Two Islamic State Fighters Walk Into a Bar‚Ä¶
Stashed in: Middle East
However, in the hands of 18-year-old Egyptian computer geek and amateur musician Karem Farok, the jihadi nasheed has now been remixed into a¬†dance pop hit.
‚Äú‚ÄėSaleel al-Sawarim‚Äô¬†was getting very popular and it stuck in my head too, since it is a good tune,‚ÄĚ Farok¬†admitted. ‚ÄúSo¬†I wanted to transform it into a tool for mocking¬†the Islamic State. And I¬†managed¬†to turn it around completely,¬†from death and violence to dance.‚ÄĚ
This way, listening to the remix becomes an act of defiance in what Farok sees as a psychological war.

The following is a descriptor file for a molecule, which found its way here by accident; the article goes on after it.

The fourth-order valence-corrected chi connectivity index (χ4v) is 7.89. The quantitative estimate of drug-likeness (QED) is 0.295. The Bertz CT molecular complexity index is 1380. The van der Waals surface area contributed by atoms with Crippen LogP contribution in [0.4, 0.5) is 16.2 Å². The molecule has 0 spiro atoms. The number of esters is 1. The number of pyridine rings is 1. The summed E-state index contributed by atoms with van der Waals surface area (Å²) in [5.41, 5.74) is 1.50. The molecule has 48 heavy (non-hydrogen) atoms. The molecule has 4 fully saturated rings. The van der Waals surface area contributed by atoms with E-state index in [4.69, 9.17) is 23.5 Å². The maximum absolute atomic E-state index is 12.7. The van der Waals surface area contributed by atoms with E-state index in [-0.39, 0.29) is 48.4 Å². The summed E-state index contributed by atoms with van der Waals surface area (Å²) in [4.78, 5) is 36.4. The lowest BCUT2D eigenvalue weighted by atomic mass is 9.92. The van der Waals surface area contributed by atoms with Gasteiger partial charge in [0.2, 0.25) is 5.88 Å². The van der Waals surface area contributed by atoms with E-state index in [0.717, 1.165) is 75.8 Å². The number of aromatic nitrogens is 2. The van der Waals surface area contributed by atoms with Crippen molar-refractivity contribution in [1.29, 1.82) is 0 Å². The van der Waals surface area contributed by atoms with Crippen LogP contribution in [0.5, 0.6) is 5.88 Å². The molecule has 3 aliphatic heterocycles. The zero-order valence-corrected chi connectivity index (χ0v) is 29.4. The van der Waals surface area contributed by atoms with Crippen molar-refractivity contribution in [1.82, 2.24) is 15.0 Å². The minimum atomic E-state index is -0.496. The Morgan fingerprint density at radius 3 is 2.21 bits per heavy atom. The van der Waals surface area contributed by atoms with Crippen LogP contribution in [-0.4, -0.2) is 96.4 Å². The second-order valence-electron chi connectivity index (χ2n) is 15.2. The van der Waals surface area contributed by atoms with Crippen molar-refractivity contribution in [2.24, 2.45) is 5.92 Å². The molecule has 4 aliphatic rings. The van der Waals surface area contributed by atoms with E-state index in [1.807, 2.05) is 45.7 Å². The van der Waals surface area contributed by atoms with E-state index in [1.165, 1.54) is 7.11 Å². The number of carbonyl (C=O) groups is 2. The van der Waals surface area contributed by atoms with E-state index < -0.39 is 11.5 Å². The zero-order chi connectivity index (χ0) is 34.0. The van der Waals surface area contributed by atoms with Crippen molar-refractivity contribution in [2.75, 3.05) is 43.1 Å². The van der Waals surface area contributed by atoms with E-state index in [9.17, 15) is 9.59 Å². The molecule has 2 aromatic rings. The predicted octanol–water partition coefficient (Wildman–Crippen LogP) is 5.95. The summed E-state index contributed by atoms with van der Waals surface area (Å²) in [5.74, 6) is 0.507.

The remix¬†has¬†spurred a trend in which young Arabs create their own Islamic State parodies by using Farok‚Äôs and similar ‚ÄúSaleel al-Sawarim‚ÄĚ remixes. The nasheed has been dubbed over¬†dance scenes¬†from Egyptian films and¬†homemade¬†videos¬†of¬†goofy dancing‚ÄĒ and even the South Korean pop song¬†‚ÄúGangnam Style.‚ÄĚ¬†Videos combining the anthem with belly dancing have¬†gone viral, with hundreds of thousands of views. Another homemade video¬†showsthree veiled women, two of them dressed in black and preparing to behead the third ‚ÄĒ at the first cry of¬†‚ÄúAllahu akbar,‚ÄĚ the¬†shake-your-hips¬†drums kick¬†in and the women¬†break into wild dance.